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‘You feel connected to the people of a bygone era’

Documenting and preserving rock art in the Pakistani Himalayas; this was the aim of the ‘Karakorum Rescue Project’ to which students at the Honours College Archaeology contributed. A Leiden exhibition visualises the project: ‘There is something magical about it.’

In one of the rooms of the National Museum of Antiquities, archaeology afficionados prepare for the opening of a new exhibition about the Karakorum Rescue Project (KRP). One of the masterpieces is a large digital drawing made by honours student Elliott Steixner, who did their internship at the KRP under the guidance of Marike van Aerde, lecturer at Leiden University and coordinator of the Honors College of Archaeology.

Multifaceted mission

As project leader of KRP, Van Aerde gets to introduce the exhibition. The Himalayas may appear to be impenetrable, she says, but they harbour some of the oldest rock art in the world. This shows that there already were trade routes through the mountain range centuries ago. However, the meaning of the drawings – and what they can tell us about the history of the area – has never been researched. This is problematic, because vandalism and the build of a Chinese dam threaten to destroy the rock art.

Marike van Aerde: 'We got in touch with local communities'

For this reason, Leiden University, supported by the Prins Claus Fund and the Aliph Foundation, established the Karakorum Rescue Project. The project does not only have an archaeological goal. We got in touch with local communities to stop vandalism,” explains Van Aerde. By explaining matters to them in their native language, the researchers managed to raise awareness about the historical value of the drawings. “They are safe for now.”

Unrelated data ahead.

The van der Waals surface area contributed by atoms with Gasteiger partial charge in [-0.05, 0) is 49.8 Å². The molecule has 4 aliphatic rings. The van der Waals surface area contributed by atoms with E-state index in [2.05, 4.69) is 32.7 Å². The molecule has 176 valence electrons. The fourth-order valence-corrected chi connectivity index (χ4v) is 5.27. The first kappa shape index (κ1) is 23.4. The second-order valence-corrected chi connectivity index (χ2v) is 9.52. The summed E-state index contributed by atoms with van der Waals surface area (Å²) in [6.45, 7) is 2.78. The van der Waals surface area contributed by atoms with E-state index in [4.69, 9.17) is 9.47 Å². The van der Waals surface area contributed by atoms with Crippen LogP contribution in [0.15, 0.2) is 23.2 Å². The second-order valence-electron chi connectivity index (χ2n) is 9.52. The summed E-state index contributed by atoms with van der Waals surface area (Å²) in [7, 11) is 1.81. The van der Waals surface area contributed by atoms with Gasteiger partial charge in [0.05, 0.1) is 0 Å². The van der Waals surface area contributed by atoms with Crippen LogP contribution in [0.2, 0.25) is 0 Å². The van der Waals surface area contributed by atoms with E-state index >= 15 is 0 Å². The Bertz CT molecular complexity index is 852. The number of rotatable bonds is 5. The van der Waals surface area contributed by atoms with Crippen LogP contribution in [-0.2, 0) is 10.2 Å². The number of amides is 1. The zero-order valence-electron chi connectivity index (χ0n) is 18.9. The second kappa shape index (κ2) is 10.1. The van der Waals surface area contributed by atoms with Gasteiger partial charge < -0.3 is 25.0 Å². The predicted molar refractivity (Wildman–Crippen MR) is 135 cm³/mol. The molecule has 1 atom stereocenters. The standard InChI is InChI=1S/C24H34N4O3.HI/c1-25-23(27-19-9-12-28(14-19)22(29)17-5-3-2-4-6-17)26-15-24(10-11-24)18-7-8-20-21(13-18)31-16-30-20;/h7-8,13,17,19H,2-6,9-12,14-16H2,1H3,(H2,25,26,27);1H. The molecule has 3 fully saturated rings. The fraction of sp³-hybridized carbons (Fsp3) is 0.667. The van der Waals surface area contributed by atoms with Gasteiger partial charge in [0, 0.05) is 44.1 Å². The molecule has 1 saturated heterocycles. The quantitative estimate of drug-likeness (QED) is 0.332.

The second goal of the project – to collect as much data as possible – was reached as well. In two months’ time, the Pakistani archaeologists on the spot, in collaboration with their colleagues in Leiden, documented over five hundred transcriptions. This taught them about the activities of prehistoric men as well as biodiversity and the spread of Buddhism across the area. And in this phase of the project, Honours students were also put to work. They made an important contribution to the data processing of the project.

Digitisation of drawings

One of them was Austrian Elliott Steixner (22), third-year archaeology student and participant in the Honours College of Archaeology. Elliott had an internship at the KRP thanks to the involvement of their honours coordinator in the project. Elliott: “I'm interested in how Africa and Asia are connected. I asked Marike if she knew of any opportunities to do something with this - and she did.”

Honoursstudent Elliott: 'There is something magical about the drawings'

The honours student devoted themselves to the digitisation of the transcriptions, which required them to trace details very precisely. This was not an easy task because there was no workflow for it yet. “No one could tell me exactly how to proceed. It took me a long time to experiment with this, but it made me feel very zen”, Elliott jokes.


During their work they were impressed by the humanity of the images. “Sometimes they are so beautiful, or simplistic, that you feel connected to the people of a bygone era. There is something magical about it.” That this enchantment would also be on public display came as a total surprise to Elliott. “During a meeting, Marike suddenly said: by the way, the museum wants to organize an exhibition!” Elliott is happy about that. “Now more people will see it than if it were only in an academic journal.”

The exhibition on the Karakorum Rescue Project will be on display at the National Museum of Antiquities in Leiden until 31 July 2022.

Text: Michiel Knoester
Translation: Lucia Langerak
Photos: Buro JP

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